The French YP Section and SPE Student Chapter kicked off its 2007 activities with a joint event titled "The People Imperative" presented by 2007 SPE President Abdul-Jaleel Al-Khalifa in Paris. Approximately 40 Institute Français du Pétrole students and YPs were delighted to welcome the SPE President. The main subject of his discussion was "What can people do to extend the life of the oil industry?" Senior members of the SPE French Section were in agreement with Al-Khalifa that a remarkable change in both ultimate recovery and finding success can happen only if people develop, deploy, and embrace a new breed of innovation and frontier-breaking technologies.
Summer was eventful for the SPE French Young Professionals (YPs) Section. A new-initiative group was created and is currently working on the new program for the coming year. A New French YP Section was launched in Pau, in southern France. Gerald Latchimy-Parassouramin, 2005–06 SPE Student Chapter president, leads this section. He and four other former members of the student chapter organized a first meeting with YPs in Pau during May.
Hao, Qian (Exploration and Development Research Institute & Science and Technology Department of Changqing Oilfield Company, CNPC) | Wang, Jiping (Exploration and Development Research Institute of Changqing Oilfield Company, CNPC) | Han, Dong (Science and Technology Department of Changqing Oilfield Company, CNPC) | Li, Wuke (Exploration & Development Research Institute of Changqing Oilfield Company, CNPC) | Liang, Changbao (South Sulige Operating Company of Changqing Oilfield Company, CNPC) | Dai, Libin (South Sulige Operating Company of Changqing Oilfield Company, CNPC) | Jia, Yonghui (South Sulige Operating Company of Changqing Oilfield Company, CNPC) | Qi, Congwei (TOTAL) | Zhai, Gaoqiang (TOTAL)
South Sulige operation project is an international cooperation development of tight sand gas field located in the Ordos Basin, Northwest China. The economy of the project relies on technical breakthrough to select good drilling location for getting higher Estimated Ultimate Recovery (EUR) rather than partners continually reducing annual investment and cost saving to survive in the global oil price fluctuations in the long run.
Although a total of 306 wells have been drilled and 1648 Km2 of 3D seismic data have been acquired and processed during the past 3 years, well drilling results were not as good as expected in terms of seismic sand thickness prediction and channel sand / shale discrimination. Seismic data quality indeed improved due to large efforts of the processing, even getting clear seismic images at reservoir level, however, at Upper Permian He8 Formation, the main gas producing target layer, seismic interpretation results are still difficulty to distinguish complicated fluvial depositions of this tight sand gas filed.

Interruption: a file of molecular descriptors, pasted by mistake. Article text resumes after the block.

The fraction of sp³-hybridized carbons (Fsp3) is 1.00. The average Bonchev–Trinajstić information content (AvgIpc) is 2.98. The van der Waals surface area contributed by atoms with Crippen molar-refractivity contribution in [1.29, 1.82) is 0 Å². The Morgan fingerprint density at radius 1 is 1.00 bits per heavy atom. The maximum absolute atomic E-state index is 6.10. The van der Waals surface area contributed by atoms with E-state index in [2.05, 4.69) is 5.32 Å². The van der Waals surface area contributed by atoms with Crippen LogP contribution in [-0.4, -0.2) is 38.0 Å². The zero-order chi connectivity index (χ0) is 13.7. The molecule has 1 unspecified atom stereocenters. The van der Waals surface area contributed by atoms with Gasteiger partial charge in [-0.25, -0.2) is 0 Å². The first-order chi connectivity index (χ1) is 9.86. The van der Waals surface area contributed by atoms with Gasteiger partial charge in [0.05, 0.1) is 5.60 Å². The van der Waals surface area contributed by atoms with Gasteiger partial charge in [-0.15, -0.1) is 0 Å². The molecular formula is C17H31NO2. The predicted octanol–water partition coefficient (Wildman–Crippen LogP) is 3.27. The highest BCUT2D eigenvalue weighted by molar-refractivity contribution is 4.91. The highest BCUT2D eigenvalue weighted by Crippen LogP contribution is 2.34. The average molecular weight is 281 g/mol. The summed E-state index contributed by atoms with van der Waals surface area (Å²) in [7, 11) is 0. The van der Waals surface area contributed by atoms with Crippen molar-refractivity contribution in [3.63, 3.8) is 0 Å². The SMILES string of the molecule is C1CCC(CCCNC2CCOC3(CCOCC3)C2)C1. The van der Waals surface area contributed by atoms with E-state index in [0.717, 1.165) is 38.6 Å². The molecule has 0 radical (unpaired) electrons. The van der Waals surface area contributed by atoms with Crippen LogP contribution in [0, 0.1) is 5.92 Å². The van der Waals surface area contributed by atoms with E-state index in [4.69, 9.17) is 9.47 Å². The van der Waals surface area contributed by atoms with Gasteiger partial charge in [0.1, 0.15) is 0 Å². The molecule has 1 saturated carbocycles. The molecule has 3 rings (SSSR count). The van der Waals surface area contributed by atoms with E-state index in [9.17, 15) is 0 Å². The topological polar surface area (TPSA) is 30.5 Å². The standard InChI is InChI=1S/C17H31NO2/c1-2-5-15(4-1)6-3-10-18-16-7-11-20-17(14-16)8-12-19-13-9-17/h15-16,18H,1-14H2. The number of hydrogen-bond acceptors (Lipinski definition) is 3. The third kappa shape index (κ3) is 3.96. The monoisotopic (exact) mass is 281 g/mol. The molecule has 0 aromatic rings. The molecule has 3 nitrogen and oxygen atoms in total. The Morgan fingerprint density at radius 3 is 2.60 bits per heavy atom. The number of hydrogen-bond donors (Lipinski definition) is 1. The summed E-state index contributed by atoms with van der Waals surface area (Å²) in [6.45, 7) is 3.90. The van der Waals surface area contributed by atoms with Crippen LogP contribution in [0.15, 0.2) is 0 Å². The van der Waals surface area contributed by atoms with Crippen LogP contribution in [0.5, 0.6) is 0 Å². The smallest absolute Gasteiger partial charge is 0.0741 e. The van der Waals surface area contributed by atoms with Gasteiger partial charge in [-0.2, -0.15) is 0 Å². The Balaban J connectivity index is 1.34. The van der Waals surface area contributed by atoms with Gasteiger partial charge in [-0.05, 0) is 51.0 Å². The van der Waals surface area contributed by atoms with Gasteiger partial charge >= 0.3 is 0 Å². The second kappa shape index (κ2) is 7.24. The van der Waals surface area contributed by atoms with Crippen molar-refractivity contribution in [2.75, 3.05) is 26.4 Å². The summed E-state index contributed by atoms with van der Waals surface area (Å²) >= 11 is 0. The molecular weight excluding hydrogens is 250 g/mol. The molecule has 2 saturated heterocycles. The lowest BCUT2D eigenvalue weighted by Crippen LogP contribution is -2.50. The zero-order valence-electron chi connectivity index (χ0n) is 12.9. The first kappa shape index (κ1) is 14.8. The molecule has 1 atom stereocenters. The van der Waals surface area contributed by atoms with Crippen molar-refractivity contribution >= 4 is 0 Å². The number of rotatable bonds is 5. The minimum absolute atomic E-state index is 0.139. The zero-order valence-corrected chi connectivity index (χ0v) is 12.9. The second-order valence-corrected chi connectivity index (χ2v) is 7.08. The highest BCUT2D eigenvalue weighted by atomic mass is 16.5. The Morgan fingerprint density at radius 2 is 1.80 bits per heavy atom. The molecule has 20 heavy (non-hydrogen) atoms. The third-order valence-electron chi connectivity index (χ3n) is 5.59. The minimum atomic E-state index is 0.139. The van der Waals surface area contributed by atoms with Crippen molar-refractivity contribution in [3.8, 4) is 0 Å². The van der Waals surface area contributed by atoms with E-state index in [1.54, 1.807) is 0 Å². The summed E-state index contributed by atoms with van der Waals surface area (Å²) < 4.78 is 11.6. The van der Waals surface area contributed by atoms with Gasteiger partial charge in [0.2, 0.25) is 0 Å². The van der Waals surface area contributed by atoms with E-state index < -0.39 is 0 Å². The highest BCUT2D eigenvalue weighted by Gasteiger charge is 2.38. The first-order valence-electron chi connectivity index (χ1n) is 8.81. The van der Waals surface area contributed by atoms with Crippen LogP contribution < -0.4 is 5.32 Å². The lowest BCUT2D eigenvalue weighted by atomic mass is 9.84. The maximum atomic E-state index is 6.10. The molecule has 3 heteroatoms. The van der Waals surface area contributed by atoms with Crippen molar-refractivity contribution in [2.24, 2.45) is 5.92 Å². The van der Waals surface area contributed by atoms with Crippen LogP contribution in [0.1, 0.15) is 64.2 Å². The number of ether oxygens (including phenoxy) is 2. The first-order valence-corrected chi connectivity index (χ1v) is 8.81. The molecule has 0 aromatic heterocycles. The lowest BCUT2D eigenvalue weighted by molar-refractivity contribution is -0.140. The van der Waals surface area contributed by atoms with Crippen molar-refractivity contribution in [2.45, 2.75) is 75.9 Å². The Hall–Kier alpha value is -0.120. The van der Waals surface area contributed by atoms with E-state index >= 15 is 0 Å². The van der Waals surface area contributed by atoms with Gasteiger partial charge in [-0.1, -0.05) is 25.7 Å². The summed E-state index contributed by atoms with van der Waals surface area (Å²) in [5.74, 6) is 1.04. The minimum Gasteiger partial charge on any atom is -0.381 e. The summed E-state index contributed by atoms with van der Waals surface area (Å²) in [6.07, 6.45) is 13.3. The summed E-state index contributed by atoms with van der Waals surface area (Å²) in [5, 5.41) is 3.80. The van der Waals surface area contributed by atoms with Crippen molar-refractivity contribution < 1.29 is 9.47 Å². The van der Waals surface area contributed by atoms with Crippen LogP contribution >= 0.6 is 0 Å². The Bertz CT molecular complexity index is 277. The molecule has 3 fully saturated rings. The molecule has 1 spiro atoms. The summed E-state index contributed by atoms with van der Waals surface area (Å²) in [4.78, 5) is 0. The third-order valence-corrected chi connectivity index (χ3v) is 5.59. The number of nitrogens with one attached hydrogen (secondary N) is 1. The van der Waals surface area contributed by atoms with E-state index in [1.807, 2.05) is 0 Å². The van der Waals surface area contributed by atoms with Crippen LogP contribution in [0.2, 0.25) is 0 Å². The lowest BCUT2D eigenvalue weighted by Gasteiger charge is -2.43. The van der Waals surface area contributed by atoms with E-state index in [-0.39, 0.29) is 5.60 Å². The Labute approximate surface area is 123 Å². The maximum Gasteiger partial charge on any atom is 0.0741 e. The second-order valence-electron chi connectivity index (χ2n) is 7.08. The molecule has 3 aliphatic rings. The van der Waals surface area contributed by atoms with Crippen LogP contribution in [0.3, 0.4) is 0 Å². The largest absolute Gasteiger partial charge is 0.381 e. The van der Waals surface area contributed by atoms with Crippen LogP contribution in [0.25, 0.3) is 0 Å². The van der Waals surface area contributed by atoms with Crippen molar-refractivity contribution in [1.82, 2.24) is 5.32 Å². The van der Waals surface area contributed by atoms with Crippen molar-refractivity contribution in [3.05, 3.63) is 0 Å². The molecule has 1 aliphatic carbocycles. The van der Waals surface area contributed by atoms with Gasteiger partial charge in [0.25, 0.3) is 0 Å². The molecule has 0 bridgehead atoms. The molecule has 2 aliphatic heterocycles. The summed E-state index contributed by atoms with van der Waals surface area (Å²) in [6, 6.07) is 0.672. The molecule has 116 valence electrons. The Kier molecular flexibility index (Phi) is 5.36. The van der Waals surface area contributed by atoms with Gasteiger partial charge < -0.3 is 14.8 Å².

On the other hand, existing production data indicate that Absolute Open Flow (AOF) of the super good well which accounts for only 3% of the total drilled wells usually exceed 120×104m3/d, annual production of the super good well could exceed 2500 ×104m3, EUR of the super good well may exceed 2.4×108m3. Compared with the ordinary well, EUR of the super good well is 9.6 times that of the ordinary well. As a result, accurate predicting good drilling location and try to capture more super good wells remains the biggest challenge and the most attractive research direction for this international cooperation project.
Therefore, a different approach joint 3G (Geophysics, Geology, Gas Reservoir) integrated study is carried out by an international joint research team from Paris, France and Xi’an, China. This paper shows a new method of combining sedimentological model from wells results (static data include core description, typical channel E-logs parameters, semi-regional synthesis. dynamic data include AOF, annual production, EUR) with low value of Poisson's Ratio (PR) / amplitude maps which were defined in the study, aiming to identify areas where a given dominant fluvial facies could be predicted.
The paper's objective is to share the integrated study approach to get better understanding of such tight sand reservoir, and the proposed methodology opens new opportunities for predicting good drilling location, increase the probability of capturing more super good wells, lower the project development risk with best practices approach.